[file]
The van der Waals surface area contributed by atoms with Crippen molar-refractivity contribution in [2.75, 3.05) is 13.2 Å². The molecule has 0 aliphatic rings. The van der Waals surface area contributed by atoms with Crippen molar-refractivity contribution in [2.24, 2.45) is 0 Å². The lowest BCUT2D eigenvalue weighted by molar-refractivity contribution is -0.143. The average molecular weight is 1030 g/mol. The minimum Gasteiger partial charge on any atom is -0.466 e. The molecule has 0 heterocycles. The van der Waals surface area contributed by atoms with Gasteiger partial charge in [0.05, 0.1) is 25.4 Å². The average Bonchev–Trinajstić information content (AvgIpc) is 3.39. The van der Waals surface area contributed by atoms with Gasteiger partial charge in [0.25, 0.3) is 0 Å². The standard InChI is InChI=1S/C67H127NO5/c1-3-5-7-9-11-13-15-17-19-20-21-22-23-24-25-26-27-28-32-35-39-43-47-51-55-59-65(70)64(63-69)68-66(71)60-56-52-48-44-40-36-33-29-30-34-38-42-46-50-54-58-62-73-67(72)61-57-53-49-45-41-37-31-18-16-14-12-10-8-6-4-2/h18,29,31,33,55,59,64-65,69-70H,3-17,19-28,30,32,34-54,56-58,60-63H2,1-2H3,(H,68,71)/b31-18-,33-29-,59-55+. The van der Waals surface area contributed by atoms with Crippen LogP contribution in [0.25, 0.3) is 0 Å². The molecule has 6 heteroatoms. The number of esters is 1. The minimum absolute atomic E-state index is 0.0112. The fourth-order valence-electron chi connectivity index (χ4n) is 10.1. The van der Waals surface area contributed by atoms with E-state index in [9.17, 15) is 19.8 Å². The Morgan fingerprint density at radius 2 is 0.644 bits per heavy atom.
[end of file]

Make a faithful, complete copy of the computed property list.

The van der Waals surface area contributed by atoms with Crippen molar-refractivity contribution in [2.75, 3.05) is 13.2 Å². The molecule has 0 aliphatic rings. The van der Waals surface area contributed by atoms with Crippen molar-refractivity contribution in [2.24, 2.45) is 0 Å². The lowest BCUT2D eigenvalue weighted by molar-refractivity contribution is -0.143. The average molecular weight is 1030 g/mol. The minimum Gasteiger partial charge on any atom is -0.466 e. The molecule has 0 heterocycles. The van der Waals surface area contributed by atoms with Gasteiger partial charge in [0.05, 0.1) is 25.4 Å². The average Bonchev–Trinajstić information content (AvgIpc) is 3.39. The van der Waals surface area contributed by atoms with Gasteiger partial charge in [0.25, 0.3) is 0 Å². The standard InChI is InChI=1S/C67H127NO5/c1-3-5-7-9-11-13-15-17-19-20-21-22-23-24-25-26-27-28-32-35-39-43-47-51-55-59-65(70)64(63-69)68-66(71)60-56-52-48-44-40-36-33-29-30-34-38-42-46-50-54-58-62-73-67(72)61-57-53-49-45-41-37-31-18-16-14-12-10-8-6-4-2/h18,29,31,33,55,59,64-65,69-70H,3-17,19-28,30,32,34-54,56-58,60-63H2,1-2H3,(H,68,71)/b31-18-,33-29-,59-55+. The van der Waals surface area contributed by atoms with Crippen LogP contribution in [0.25, 0.3) is 0 Å². The molecule has 6 heteroatoms. The number of esters is 1. The minimum absolute atomic E-state index is 0.0112. The fourth-order valence-electron chi connectivity index (χ4n) is 10.1. The van der Waals surface area contributed by atoms with E-state index in [9.17, 15) is 19.8 Å². The Morgan fingerprint density at radius 2 is 0.644 bits per heavy atom.